Nicholas Lacroix started making basses because he wanted one of his own. By the time he finished making his first, his passion had shifted from the instrument to the art of creating one."
Lacroix, of Manchester, first worked with his uncle to make a “Frankenbass,” or two basses connected, 15 years ago. From that point on, wherever Lacroix went, so did his work. He constructed guitars in the kitchen of his apartment while majoring in sports management Johnson & Wales University (“My landlord loved that stuff,” he joked) and in a storage unit while working on a lobster boat in Gloucester, Mass.
“It’s a labor of love,” Lacroix said.
Lacroix opened Zoov Custom Guitars, a storefront and workshop on East Industrial Park Drive in Manchester, in March 2011 and, he said, business is finally starting to take off. It doesn’t take much heavy machinery to create his custom guitars and basses, he said. Instead, many small pieces of wood are used in the details of each one-of-a-kind creation.
“It’s a no-holds-barred type of situation,” Lacroix said. “I can do anything.”
Lacroix discusses every aspect of the desired guitar with his customers, including the type of neck and fret they wish to have, the scale length, the shape, how many strings they want and the type of wood they are looking for (purple heart, cocobolo, paduke, cherry or wenge, just to name a few). Customers can ask for their guitar to be designed to emit a certain type of sound.
“We design it from the ground up,” he said. “It’s literally a guitar-of-your-dreams type of scenario.”
While Lacroix does still strum his bass every now and then, he leaves it to his musician friends to test the finished products before they are sent out.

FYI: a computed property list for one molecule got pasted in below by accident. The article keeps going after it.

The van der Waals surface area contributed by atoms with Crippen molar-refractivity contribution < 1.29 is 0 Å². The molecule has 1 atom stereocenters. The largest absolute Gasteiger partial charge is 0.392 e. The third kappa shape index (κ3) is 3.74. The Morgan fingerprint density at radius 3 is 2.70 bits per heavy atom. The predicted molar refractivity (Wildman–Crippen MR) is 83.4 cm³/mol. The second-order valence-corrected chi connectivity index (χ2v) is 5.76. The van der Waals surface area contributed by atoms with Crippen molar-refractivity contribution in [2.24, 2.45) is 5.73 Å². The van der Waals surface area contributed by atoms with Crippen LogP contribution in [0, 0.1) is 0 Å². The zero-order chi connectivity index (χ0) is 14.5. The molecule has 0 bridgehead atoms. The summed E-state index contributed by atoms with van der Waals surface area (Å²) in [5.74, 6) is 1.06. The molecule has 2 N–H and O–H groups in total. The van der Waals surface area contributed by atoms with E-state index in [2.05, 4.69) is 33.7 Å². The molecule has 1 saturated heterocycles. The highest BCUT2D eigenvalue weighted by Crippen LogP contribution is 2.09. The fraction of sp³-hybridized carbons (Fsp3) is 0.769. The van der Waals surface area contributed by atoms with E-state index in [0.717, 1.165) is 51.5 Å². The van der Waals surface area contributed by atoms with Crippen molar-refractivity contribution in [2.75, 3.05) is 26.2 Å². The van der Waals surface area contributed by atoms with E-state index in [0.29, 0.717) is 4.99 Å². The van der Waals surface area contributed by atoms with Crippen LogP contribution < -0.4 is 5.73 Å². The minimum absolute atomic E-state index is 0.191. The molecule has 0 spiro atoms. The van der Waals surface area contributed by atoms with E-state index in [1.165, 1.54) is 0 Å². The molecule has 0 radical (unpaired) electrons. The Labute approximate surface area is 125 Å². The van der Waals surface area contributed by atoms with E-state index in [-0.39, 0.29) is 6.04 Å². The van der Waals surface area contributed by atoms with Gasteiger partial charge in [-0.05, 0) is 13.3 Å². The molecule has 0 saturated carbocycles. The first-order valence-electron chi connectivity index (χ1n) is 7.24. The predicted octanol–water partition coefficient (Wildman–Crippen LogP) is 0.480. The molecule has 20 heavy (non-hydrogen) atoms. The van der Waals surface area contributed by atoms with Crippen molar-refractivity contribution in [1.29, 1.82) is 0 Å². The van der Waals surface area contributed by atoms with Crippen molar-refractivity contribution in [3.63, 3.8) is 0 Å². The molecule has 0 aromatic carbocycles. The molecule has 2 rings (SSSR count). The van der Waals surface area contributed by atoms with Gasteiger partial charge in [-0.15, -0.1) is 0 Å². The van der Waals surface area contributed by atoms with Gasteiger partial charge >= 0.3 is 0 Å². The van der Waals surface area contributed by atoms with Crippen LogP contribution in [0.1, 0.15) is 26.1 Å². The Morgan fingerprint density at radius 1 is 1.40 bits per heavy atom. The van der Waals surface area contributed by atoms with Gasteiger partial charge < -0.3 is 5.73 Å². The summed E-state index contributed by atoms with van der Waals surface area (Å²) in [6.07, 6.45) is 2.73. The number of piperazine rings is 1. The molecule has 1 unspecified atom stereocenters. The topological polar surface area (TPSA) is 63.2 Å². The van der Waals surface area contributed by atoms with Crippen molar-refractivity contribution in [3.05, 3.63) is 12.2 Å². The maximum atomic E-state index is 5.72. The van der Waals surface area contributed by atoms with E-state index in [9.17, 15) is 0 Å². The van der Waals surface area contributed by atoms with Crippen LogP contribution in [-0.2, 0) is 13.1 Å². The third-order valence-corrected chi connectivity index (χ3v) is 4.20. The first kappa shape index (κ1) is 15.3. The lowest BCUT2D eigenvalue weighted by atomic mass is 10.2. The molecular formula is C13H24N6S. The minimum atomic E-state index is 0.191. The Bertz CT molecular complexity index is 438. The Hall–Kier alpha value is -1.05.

Lacroix will often use mahogany to create the middle part of the guitar and uses wood glue to add pieces of other woods on the wings of the instrument to give it a custom look. He uses a bandsaw to cut the pieces and uses a router to make straighter edges. Dangling from a magnetic strip on his work table are filers, scrapers and microplanes for shaping. The neck is either inlaid in the body or bolted on.
Electronic guitar components are stored on wooden shelves in his workshop. Among them are vintage custom hand-wound pickups from Henniker. Lacroix also supports local businesses by purchasing his wood from companies in Chichester and Epping.
What it really comes down to, Lacroix said, is how much the customer is looking to spend; his custom guitars can boast price tags anywhere from $2,000 to around $5,000. Lacroix spends an average of 80 hours on each but has spent as many as 300 hours on one guitar. As he opts to focus on one guitar at a time, he tells customers that it can take up to six months for them to receive their order.
Lacroix is working on orders for members of the Tan Vampires and the Brooks Young Band, both New Hampshire bands, and recently created and shipped a six-string guitar to Johnny Harter, guitarist for the up-and-coming California-based band Mureau.
“I can’t wait to go to a show and see him playing it,” Lacroix said.